Ducati News

Oct
28

Thru The Looking Glass – George Betzhold’s 1965 250 Scrambler

Posted by Vicki Smith on October 28th, 2012 at 10:13 am

Great luck is often just great timing and if you happen to be George Betzhold, you are a very lucky guy…..

When George saw a post in the Ducati.net discussion group that his friend *Darrell Thurmond had posted from Austin Texas about a Craig’s List ad for a 1968 “Ducatti” George jumped right on it and called the seller, who was shopping at Home Depot but just happened to catch the call.  Sight unseen, and just trusting his instincts, George made a deal on the spot, sent the full asking price by PayPal, and a month later, it was time to see what he bought when George arrived in Austin, his anticipation high. With him was a short, intriguing  history of the bike the seller had sent:

What I know about this motorcycle is that it was purchased by my father (Jerome Berti) right after he graduated from college and got his first job as an engineer at Allis Chalmers. As far as I can remember, he kept it covered in the garage and I did not see him ride it too much, just every once and a while to start it to keep it in good shape. He purchased it because:

1) his mother would never let him have a motorcycle, shotguns seemed to be ok though which does not make sense (they lived in a remote town in Wyoming) and

2) it has some unique engine design he was impressed with. My father worked on engines all his life and has over 10 patents on various engines. Google search for his patents… http://www.google.com/patents?q=jerome+berti+-Ventera+-bioavailability I think he even still has patents pending, one on a chain saw that does not run on oil. I unfortunately am an executive at a software company and know nothing about engines but I do lead a team that designs very complex software. I have attached some additional pictures. The only issue I see on it is the back tail light cover is broken off. He put something on the wheels to maintain the chrome and if you rub it off there is shiny chrome underneath. Best of luck w/this motorcycle. Let me know how to arrange getting this to your friend in Bastrop or getting it shipped to you. “

Incredibly, he found the little Ducati just as described.  George brought it home to North Carolina and began the business of figuring out what he was working with. First order was to do an oil change and cleanup. It turned out that Joe’s father had used spray grease over almost all of the exposed surfaces on the bike. That included the wheels. Needless to say, removing all of that grease was a time consuming task, almost like an archaeological dig. But Jerome Berti had known what he was doing when he covered the bike in grease –  it kept the bike well preserved and as George scrubbed off the decades, the beauty of the bike emerged. George had promised his friend vintage Ducati guru Rich Lambrechts that he would try keeping the bike in as found condition, avoiding any “restoration” steps until he had a full evaluation of the overall patina of his time warp machine. What was emerging was just what Rich was describing – an all original example in lovely condition.  $1500 had bought George a “looking glass” Ducati.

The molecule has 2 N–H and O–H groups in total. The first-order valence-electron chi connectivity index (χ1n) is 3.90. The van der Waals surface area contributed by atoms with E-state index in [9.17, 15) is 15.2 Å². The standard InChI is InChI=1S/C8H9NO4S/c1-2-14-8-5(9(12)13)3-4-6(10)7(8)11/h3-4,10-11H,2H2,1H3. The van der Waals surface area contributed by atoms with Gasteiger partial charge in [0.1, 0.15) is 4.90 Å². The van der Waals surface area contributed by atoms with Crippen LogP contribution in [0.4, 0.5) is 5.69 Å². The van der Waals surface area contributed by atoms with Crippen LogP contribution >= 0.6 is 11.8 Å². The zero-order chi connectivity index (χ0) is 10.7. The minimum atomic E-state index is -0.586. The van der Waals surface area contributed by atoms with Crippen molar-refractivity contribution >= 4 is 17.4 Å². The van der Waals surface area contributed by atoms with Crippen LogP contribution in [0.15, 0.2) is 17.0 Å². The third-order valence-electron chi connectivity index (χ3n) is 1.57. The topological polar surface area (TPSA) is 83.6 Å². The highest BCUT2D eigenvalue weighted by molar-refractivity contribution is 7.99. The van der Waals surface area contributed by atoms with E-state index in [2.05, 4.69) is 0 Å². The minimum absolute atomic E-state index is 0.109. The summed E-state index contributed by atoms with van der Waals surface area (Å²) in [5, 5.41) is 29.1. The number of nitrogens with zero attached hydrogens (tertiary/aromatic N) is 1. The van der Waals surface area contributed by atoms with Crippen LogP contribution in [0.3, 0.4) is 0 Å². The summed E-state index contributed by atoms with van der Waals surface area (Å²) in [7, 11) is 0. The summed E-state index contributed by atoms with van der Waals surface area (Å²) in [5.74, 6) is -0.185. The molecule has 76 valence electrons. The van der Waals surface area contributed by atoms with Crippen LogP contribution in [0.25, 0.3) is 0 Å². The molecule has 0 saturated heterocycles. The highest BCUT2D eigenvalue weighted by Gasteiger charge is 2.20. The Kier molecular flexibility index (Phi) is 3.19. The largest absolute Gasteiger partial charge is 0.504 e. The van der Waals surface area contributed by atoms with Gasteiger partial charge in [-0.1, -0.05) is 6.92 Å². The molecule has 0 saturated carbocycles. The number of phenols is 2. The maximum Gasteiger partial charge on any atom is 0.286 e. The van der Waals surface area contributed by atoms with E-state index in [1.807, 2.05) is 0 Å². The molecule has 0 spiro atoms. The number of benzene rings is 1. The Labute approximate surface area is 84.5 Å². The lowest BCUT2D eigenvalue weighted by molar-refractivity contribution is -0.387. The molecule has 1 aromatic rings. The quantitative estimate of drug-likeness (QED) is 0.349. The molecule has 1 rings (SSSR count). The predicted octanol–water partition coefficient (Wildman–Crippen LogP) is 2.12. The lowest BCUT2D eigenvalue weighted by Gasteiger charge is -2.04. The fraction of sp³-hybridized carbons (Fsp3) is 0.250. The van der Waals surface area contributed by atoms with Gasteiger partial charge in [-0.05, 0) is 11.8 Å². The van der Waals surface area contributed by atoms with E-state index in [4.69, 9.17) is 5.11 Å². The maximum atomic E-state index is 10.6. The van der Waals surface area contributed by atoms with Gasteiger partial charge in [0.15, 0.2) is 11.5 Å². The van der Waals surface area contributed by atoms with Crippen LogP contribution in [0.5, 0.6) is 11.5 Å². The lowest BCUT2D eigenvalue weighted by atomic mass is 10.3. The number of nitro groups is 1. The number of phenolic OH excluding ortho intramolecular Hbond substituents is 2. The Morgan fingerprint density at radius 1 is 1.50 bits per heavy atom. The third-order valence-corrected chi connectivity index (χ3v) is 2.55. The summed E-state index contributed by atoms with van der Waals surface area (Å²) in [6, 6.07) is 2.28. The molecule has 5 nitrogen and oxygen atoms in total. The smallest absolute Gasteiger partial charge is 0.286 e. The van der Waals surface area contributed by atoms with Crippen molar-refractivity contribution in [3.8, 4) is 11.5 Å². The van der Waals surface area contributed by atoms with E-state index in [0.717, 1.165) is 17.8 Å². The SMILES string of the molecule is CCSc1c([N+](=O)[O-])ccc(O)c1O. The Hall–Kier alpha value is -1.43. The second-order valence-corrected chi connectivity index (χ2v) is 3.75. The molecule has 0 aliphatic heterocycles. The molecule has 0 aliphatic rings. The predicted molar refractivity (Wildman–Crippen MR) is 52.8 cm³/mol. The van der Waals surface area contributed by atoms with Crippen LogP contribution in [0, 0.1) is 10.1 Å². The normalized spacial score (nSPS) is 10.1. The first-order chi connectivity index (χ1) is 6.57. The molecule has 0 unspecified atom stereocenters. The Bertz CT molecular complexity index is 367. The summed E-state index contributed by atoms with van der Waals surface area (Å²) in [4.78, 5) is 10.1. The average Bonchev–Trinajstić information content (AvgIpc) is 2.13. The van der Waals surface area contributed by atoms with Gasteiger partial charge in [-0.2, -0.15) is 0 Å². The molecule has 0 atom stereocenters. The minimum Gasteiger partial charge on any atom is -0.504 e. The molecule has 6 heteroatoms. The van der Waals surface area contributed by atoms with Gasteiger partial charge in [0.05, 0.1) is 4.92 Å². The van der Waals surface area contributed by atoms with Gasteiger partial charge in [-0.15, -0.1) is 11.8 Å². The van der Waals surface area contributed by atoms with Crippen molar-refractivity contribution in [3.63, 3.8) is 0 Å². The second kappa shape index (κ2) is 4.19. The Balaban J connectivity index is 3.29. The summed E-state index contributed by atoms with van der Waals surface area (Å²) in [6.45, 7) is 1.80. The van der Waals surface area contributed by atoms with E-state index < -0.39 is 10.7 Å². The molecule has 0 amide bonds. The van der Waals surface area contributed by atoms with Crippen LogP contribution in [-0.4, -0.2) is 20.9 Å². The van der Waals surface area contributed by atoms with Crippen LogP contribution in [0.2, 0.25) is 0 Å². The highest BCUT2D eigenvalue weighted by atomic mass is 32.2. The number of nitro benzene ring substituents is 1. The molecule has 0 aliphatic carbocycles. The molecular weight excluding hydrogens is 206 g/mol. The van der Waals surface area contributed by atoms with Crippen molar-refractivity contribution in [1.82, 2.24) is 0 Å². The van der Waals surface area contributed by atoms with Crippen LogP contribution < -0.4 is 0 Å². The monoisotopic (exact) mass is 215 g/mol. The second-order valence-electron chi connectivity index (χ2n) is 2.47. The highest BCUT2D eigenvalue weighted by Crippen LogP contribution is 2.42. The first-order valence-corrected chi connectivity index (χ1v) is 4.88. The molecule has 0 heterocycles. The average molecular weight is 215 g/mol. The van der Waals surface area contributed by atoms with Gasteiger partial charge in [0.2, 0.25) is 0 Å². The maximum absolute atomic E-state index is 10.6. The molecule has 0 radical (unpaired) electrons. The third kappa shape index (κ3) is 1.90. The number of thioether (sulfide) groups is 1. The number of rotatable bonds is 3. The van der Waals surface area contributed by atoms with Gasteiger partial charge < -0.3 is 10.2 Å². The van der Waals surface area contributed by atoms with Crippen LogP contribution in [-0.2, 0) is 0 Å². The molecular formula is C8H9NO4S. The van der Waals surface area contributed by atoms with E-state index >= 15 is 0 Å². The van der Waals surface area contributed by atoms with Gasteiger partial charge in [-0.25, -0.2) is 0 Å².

George started on his check list of “new, used bike basics”. He started with the dipstick, and noticed that the oil looked brand new. Hmmmm. The crankcase was totally full of “fresh” oil from many years ago?  Next, he pulled the sparkplug and poked a bore scope into the barrel. Damn…. the cylinder walls were beautifully cross hatched and looked perfect. A couple of squirts of engine oil into the cylinder and George slowly kicked the bike over by hand. It rotated effortlessly. He kicked it over a few more times. Then he pulled the valve covers.  Plenty of fresh oil.  So he buttoned it all back up, put some gas in the tank and gave it a couple of kicks. On the third kick that it fired. He took a compression reading and it had a whopping 180 psi.  By now he was certain – George had won the little old bike lottery.

Since then, George has done a few things to the Scrambler. Jerome had brazed a “muffler” to the original open pipe. George preferred the look and sound of the OEM which he sourced, re-chromed and installed. With plans to ride the bike he decided to install an MZB dyno and self generating magneto ignition system to improve spark and lighting. The conversion to 12v and electronic ignition was fairly easy and transformed the bike, making it start reliably and run flawlessly. He looked thru the OEM spares that came with the Scrambler and installed the tallest gearing Ducati had supplied in the standard kit.

These days, 150 mile rides are the norm for George and his Scrambler, and he says it has never let him down. At Barber Vintage Festival (where these photos were taken) George had a chance to follow Cook Neilson on the Rich Lambrechts special build “C31” on a 12 mile twisty ride from hotel to track -  He say’s it was one of his favorite rides on the bike so far, even though “I really had to wring that little 250 in order to keep up!”

For more photos of George’s Scrambler click HERE

For photos of the bike as received in Texas and during George’s care, click HERE  and HERE

 

Ducati.net has chosen to place this 250 Scrambler in it’s online “museum” of photos of bikes we consider to be good examples for use as restoration references.  That permanent link can be found HERE

Now where’s that Craigs List app………..

*Special thanks to our friend Darrell Thurmond who passed away while riding his Ducati not long after he helped George buy this bike.  His generosity, kindness and endless willingness to help his friends will continue to be missed by the Ducati.net group every day.